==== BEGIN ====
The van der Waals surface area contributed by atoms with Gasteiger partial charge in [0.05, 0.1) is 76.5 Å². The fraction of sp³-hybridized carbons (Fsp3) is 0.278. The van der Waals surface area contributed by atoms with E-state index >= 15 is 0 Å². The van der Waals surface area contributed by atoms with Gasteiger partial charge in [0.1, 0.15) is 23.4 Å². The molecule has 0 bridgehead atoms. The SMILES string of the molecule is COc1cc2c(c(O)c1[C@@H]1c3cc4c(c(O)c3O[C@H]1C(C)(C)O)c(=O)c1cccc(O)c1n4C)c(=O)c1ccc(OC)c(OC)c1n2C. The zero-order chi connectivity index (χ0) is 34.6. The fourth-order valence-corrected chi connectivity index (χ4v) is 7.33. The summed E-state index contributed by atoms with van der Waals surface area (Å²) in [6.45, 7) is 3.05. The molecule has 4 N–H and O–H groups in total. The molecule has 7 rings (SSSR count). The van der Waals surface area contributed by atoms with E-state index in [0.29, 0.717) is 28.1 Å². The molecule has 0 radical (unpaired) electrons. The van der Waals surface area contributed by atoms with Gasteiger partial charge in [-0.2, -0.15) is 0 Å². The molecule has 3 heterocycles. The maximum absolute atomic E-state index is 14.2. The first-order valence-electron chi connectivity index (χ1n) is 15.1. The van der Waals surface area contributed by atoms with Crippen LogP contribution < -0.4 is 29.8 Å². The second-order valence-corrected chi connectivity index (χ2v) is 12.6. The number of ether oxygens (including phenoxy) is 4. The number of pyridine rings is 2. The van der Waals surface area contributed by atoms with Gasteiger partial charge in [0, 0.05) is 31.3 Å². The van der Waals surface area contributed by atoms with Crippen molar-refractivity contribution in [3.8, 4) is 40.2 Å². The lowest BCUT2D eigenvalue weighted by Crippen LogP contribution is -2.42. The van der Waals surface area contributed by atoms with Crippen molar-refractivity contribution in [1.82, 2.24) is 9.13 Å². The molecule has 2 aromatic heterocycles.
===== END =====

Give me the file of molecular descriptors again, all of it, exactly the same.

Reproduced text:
The van der Waals surface area contributed by atoms with Gasteiger partial charge in [0.05, 0.1) is 76.5 Å². The fraction of sp³-hybridized carbons (Fsp3) is 0.278. The van der Waals surface area contributed by atoms with E-state index >= 15 is 0 Å². The van der Waals surface area contributed by atoms with Gasteiger partial charge in [0.1, 0.15) is 23.4 Å². The molecule has 0 bridgehead atoms. The SMILES string of the molecule is COc1cc2c(c(O)c1[C@@H]1c3cc4c(c(O)c3O[C@H]1C(C)(C)O)c(=O)c1cccc(O)c1n4C)c(=O)c1ccc(OC)c(OC)c1n2C. The zero-order chi connectivity index (χ0) is 34.6. The fourth-order valence-corrected chi connectivity index (χ4v) is 7.33. The summed E-state index contributed by atoms with van der Waals surface area (Å²) in [6.45, 7) is 3.05. The molecule has 4 N–H and O–H groups in total. The molecule has 7 rings (SSSR count). The van der Waals surface area contributed by atoms with E-state index in [0.29, 0.717) is 28.1 Å². The molecule has 0 radical (unpaired) electrons. The van der Waals surface area contributed by atoms with Gasteiger partial charge in [-0.2, -0.15) is 0 Å². The molecule has 3 heterocycles. The maximum absolute atomic E-state index is 14.2. The first-order valence-electron chi connectivity index (χ1n) is 15.1. The van der Waals surface area contributed by atoms with Crippen LogP contribution < -0.4 is 29.8 Å². The second-order valence-corrected chi connectivity index (χ2v) is 12.6. The number of ether oxygens (including phenoxy) is 4. The number of pyridine rings is 2. The van der Waals surface area contributed by atoms with Gasteiger partial charge in [0, 0.05) is 31.3 Å². The van der Waals surface area contributed by atoms with Crippen molar-refractivity contribution in [3.8, 4) is 40.2 Å². The lowest BCUT2D eigenvalue weighted by Crippen LogP contribution is -2.42. The van der Waals surface area contributed by atoms with Crippen molar-refractivity contribution in [1.82, 2.24) is 9.13 Å². The molecule has 2 aromatic heterocycles.